Dear Alice,

I have a really big problem. I have orgasms all the time! Some people might like this, but I don't. And, it's really embarrassing when I get one in the middle of class. It's not because I get turned on, it just happens. If someone sits on my lap, I get one! It's very embarrassing, and I don't know why it happens. Also, my vagina sometimes hurts and itches and sometimes has a foul odor. I want to go to the gyno to get this checked out, but I'm afraid I'll have an orgasm while the doctor is examining me! Please help! I'm too embarrassed to tell anyone about this.

Dear Reader,

An orgasm is a reflex, a release of the build-up of sexual tension. However, some women do experience orgasms or symptoms of sexual arousal despite not being "turned on." These spontaneous orgasms may be a sign of Persistent Sexual Arousal Syndrome (PSAS), a condition that has only begun to be identified and investigated. Symptoms of PSAS may include:

  • physical signs of sexual arousal (e.g., sensitivity, increased blood flow to the genitals) that last for an extended period of time and don't go away on their own
  • persistent, frequent, and/or continuous orgasm
  • physical arousal that persists despite orgasm

Also, this persistent arousal and/or orgasm isn't related to sexual desire; it may be triggered by nonsexual stimulation (e.g., someone sitting on your lap) or have no apparent cause at all. PSAS isn't well-studied, but it's thought that there can be a variety of potential causes, both physical (whether related to blood vessels, the nervous system, or medication) and psychological. The symptoms are unwanted and can cause quite a bit of distress — women experiencing them may want to visit a health care provider. The provider may be able to offer a diagnosis and then look at different possible causes in order to determine the best course of treatment. S/he might recommend seeing a specialist (like a neurologist) to address any underlying causes. Counseling can also help women with PSAS manage the frustration and embarrassment the syndrome can bring about.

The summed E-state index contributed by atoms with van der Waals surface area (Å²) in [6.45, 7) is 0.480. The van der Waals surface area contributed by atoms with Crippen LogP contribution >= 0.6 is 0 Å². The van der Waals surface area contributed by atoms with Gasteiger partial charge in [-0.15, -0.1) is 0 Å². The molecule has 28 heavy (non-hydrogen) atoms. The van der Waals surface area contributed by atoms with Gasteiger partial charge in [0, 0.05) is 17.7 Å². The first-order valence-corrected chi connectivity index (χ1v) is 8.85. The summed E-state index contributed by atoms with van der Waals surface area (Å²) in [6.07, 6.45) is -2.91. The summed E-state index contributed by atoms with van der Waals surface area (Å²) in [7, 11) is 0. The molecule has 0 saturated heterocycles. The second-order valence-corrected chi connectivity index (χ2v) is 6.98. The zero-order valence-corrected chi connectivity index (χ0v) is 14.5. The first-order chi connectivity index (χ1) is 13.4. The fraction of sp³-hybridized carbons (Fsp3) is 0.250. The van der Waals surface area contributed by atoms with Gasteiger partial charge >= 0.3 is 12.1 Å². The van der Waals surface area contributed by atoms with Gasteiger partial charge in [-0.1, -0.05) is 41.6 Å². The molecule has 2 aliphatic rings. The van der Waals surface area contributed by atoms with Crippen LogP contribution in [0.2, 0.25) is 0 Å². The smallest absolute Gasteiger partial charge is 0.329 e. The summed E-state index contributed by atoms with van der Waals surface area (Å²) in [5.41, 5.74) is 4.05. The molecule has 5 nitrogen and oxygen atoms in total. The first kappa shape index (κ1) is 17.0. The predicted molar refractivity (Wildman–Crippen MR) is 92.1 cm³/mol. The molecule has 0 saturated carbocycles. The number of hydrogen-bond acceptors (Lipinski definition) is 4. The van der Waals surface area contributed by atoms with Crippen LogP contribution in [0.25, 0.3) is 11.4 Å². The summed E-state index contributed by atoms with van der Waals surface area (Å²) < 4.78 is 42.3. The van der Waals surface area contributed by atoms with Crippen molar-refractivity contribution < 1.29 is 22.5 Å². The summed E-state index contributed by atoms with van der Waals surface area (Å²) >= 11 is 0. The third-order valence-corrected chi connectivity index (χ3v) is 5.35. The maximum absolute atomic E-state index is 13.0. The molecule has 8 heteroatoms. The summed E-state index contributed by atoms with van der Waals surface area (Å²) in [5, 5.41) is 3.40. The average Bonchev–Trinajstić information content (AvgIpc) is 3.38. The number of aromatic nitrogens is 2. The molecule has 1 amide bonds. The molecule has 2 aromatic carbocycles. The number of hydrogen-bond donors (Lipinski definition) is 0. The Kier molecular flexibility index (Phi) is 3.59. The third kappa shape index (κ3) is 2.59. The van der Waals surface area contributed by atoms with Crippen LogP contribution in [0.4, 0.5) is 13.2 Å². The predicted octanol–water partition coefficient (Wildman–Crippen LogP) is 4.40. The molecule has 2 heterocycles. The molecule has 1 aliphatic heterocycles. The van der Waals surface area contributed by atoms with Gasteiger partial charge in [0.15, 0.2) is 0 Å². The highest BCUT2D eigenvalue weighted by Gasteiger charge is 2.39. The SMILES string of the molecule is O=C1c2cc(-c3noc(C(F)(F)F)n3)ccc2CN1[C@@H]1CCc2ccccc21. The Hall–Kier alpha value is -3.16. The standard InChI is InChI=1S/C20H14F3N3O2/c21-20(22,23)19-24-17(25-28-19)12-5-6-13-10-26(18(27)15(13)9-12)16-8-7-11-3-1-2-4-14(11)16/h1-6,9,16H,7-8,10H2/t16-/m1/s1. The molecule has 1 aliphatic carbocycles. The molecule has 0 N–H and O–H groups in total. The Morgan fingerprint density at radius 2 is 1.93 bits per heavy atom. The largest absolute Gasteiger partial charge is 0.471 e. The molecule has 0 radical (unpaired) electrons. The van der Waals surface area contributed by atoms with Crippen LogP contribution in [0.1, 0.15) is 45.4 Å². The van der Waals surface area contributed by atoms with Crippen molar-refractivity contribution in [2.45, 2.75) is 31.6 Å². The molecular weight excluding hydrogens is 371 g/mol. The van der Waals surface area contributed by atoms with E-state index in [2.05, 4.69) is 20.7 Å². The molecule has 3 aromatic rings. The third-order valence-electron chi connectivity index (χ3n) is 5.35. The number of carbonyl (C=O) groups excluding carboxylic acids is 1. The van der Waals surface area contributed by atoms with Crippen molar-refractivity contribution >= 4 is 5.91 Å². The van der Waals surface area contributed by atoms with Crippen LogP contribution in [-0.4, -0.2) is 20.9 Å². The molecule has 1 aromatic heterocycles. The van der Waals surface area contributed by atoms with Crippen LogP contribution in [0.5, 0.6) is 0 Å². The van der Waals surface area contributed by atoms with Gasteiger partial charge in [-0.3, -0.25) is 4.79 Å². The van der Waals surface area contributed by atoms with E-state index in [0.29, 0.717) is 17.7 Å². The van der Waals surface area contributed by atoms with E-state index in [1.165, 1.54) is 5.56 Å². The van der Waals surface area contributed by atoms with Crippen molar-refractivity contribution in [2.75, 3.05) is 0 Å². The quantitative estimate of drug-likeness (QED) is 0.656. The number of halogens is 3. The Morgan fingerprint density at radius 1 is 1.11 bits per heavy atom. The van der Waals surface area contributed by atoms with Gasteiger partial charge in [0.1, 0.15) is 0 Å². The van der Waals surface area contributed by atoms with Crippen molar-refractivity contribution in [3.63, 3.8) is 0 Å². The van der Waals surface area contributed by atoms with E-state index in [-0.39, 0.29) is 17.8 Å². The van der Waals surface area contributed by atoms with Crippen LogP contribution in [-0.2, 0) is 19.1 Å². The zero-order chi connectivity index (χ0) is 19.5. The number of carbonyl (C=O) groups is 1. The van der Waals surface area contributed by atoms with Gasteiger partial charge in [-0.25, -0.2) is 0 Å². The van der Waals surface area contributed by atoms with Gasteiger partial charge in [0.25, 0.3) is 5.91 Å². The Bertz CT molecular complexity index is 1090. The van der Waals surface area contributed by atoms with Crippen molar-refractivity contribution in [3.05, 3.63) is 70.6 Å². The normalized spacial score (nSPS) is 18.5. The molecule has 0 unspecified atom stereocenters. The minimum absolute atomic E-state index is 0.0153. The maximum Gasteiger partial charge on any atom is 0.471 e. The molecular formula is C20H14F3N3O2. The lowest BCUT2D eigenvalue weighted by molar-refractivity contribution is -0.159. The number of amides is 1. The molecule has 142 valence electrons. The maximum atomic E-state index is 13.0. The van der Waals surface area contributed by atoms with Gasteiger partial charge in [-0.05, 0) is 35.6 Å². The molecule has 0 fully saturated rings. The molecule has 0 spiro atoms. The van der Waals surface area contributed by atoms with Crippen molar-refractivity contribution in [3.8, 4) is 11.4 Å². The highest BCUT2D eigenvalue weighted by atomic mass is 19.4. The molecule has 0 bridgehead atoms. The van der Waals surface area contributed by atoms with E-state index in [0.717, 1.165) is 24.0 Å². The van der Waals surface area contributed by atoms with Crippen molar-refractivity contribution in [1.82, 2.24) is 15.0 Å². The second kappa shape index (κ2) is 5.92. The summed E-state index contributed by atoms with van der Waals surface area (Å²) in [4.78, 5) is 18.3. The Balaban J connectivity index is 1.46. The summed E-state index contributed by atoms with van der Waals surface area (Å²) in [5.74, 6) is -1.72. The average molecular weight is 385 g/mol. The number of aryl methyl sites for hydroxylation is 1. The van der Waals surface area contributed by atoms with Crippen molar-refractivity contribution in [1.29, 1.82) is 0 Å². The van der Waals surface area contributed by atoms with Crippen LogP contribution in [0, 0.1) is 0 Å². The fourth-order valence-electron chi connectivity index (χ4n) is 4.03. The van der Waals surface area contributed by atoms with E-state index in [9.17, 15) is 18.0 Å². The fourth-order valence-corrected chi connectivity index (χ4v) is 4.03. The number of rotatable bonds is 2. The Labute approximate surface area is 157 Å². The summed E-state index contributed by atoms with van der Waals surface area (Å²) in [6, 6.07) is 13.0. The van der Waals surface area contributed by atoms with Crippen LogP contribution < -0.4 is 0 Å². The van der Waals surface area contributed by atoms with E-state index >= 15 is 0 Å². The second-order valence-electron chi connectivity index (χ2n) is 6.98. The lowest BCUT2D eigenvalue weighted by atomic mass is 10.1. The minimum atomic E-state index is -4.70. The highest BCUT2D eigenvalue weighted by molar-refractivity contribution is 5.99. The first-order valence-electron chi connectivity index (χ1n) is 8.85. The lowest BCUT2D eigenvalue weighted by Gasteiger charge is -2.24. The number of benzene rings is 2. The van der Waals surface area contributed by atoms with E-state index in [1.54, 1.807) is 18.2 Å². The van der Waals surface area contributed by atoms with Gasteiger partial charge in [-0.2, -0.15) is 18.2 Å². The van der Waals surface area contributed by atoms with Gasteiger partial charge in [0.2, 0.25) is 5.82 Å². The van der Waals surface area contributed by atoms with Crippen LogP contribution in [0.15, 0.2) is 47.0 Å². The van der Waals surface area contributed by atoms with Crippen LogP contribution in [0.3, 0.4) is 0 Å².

In addition to seeing a health care provider, there may be things that you can do on your own to help deal with your orgasms. Maybe you can figure out when an orgasm is coming, so that you can at least be prepared, or even excuse yourself to somewhere more private, like the bathroom. You can also try to determine if there are any triggers for your orgasms that you can then try to avoid. If tight clothing is a cause, consider wearing looser pants or skirts. Since you orgasm if someone sits on your lap, before someone sits down, let him or her know that you find this to be uncomfortable and prefer that s/he sit somewhere else. Another thing you can do is to teach yourself to relax your pelvic muscles, releasing any tension as you notice it building — some women find Kegel exercises helpful. You can also masturbate in private more frequently to see if having fuller orgasms or more frequent "controlled" orgasms reduces the number of spontaneous ones you have.

It's a good idea to consider visiting a health care provider to also address the vaginal pain, itching, and odor you've noticed, since these could be signs of an infection. You might think about discussing your orgasms and your nervousness at the beginning of the appointment. This may be difficult to talk about, but it may help you feel more comfortable and be less embarrassed if you do orgasm during the exam. Remember, many patients pass gas, urinate, orgasm, and have erections (for men) during a physical examination. Providers realize that the human body can be unpredictable and respond uniquely, that a person's body functions in ways that can't always be controlled.

Good luck!


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